Texas State Capitol circa 1870. (Texas State Library and Archives Commission photo/file)
Good morning, it’s Sunday, Sept. 22, the 265th day of 2013. There are 100 days left in the year. We’ll start the first day of fall in the lower 60s and we’re expecting afternoon highs in the 80s under a mostly sunny sky. Lows overnight should be in the lower 60s.
On September 22, 1871—142 years ago today—the Taxpayers’ Convention convened in Austin to denounce “unconstitutional and oppressive” acts of the radical government under Governor E. J. Davis, who won the office in 1869 in one of the most controversial elections in state history. By some accounts, troops at the polls barred many Democrats from voting and only about half of the state’s white voters actually cast ballots. Davis won by a little more than 800 votes. Two years later, Davis was nearly impeached and in 1874 he reluctantly left office, despite the Texas Supreme Court’s invalidation of the 1873 election in which he lost to Richard Coke, a Confederate veteran from Waco. Davis’ departure officially marked the end of Reconstruction in Texas.
Today's Highlight in Local History:
On September 19, 1990, Baylor football player John Karkoska, who collapsed five days earlier, died.
Today's Highlight in History:
On Sept. 22, 1776, Nathan Hale was hanged as a spy by the British during the Revolutionary War.
On This Date:
In 1792, the French Republic was proclaimed.
In 1862, President Abraham Lincoln issued the preliminary Emancipation Proclamation, declaring all slaves in rebel states should be free as of Jan. 1, 1863.
In 1927, Gene Tunney successfully defended his heavyweight boxing title against Jack Dempsey in the famous "long-count" fight in Chicago.
In 1949, the Soviet Union exploded its first atomic bomb.
In 1950, Omar N. Bradley was promoted to the rank of five-star general, joining an elite group that included Dwight D. Eisenhower, Douglas MacArthur, George C. Marshall and Henry H. "Hap" Arnold.
In 1961, the Interstate Commerce Commission issued rules prohibiting racial discrimination on interstate buses.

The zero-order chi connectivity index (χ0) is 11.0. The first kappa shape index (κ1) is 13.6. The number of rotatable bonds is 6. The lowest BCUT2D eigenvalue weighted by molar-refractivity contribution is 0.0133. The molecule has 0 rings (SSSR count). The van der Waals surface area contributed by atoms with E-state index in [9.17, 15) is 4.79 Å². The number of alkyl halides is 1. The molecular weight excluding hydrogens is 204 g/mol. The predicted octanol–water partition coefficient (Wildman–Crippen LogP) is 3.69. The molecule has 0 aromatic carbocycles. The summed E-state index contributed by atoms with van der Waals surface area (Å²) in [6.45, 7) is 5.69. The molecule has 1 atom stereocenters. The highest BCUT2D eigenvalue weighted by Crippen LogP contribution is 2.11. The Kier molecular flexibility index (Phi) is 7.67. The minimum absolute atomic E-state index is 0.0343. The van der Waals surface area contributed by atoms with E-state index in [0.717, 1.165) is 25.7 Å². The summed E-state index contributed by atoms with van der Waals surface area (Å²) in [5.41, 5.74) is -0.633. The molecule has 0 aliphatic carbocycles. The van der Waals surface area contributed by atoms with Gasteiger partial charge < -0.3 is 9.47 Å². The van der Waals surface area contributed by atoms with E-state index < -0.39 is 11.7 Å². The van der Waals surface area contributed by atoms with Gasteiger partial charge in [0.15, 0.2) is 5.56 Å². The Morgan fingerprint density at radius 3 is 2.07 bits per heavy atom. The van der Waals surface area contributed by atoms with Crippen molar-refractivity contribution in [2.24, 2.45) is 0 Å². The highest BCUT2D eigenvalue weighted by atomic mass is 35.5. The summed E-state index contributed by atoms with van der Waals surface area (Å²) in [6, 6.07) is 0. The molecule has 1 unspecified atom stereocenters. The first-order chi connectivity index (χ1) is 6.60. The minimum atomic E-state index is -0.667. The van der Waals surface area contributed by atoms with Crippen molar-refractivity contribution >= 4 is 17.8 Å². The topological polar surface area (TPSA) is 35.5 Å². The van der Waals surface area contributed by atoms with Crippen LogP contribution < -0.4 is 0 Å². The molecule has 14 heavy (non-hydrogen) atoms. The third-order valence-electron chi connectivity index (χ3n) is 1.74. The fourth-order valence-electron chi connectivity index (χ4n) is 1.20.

In 1964, the musical "Fiddler on the Roof" opened on Broadway, beginning a run of 3,242 performances.
In 1975, Sara Jane Moore attempted to shoot President Gerald R. Ford outside a San Francisco hotel, but missed. (Moore served 32 years in prison before being paroled on Dec. 31, 2007.)
In 1980, the Persian Gulf conflict between Iran and Iraq erupted into full-scale war.
In 1985, rock and country music artists participated in "FarmAid," a concert staged in Champaign, Ill., to help the nation's farmers.
In 1989, songwriter Irving Berlin died in New York City at age 101.
In 2001, President George W. Bush consulted at length with Russian President Vladimir Putin as the United States mustered a military assault on terrorism in the wake of the 9/11 attacks.
Ten years ago:
A suicide car bombing outside U.N. offices in Baghdad killed an Iraqi policeman. NATO allies picked Dutch Foreign Minister Jaap de Hoop Scheffer as the alliance's next secretary-general. Actor Gordon Jump died at age 71.
Five years ago:
Jury selection began in Washington for the federal corruption trial of Sen. Ted Stevens, R-Alaska. (Jurors later found that Stevens had lied on Senate financial disclosure forms to conceal hundreds of thousands of dollars in gifts and home renovations from a wealthy oil contractor, but the Justice Department later moved to dismiss the indictment because prosecutors had mishandled the case; Stevens lost his re-election bid.) Marjorie Knoller, whose dogs viciously attacked and killed her neighbor, Dianne Whipple, in their San Francisco apartment building in 2001, was sentenced to 15 years to life in prison after her second-degree murder conviction was reinstated. The U.S. Mint unveiled the first changes to the penny in 50 years, with Abraham Lincoln's portrait still on the obverse side, but new designs replacing the Lincoln Memorial on the reverse side.
One year ago:
President Barack Obama campaigned before a crowd of 18,000 in Wisconsin, the home of GOP vice presidential candidate Paul Ryan. Egyptian President Mohammed Morsi urged the government of Syria to bring an end to that country's 18-month-old civil war. In the aftermath of the killing of the U.S. ambassador and three other Americans, residents of the Libyan city of Benghazi protested at the compounds of several militias, vowing to rid themselves of armed factions and Islamic extremists.
Baseball Hall of Fame manager Tommy Lasorda is 86. NBA Commissioner David Stern is 71. Musician King Sunny Ade is 67. Actor Paul Le Mat is 67. Capt. Mark Phillips is 65. Rock singer David Coverdale (Deep Purple, Whitesnake) is 62. Actress Shari Belafonte is 59. Singer Debby Boone is 57. Country singer June Forester (The Forester Sisters) is 57. Singer Nick Cave is 56. Rock singer Johnette Napolitano is 56. Actress Lynn Herring is 56. Classical crossover singer Andrea Bocelli is 55. Singer-musician Joan Jett is 55. Actor Scott Baio is 53. Actress Catherine Oxenberg is 52. Actress Bonnie Hunt is 52. Actor Rob Stone ("Mr. Belvedere") is 51. Musician Matt Sharp is 44. Rock musician Dave Hernandez is 43. Rhythm-and-blues singer Big Rube (Society of Soul) is 42. Actress Mireille Enos is 38. Actress Daniella Alonso is 35. Actor Michael Graziadei is 34. Actress Ashley Drane (Eckstein) is 32. Actor Tom Felton is 26. Actress Juliette Goglia is 18.
Thought for Today:
"Autumn, the year's last, loveliest smile." - William Cullen Bryant, American poet (1794-1878).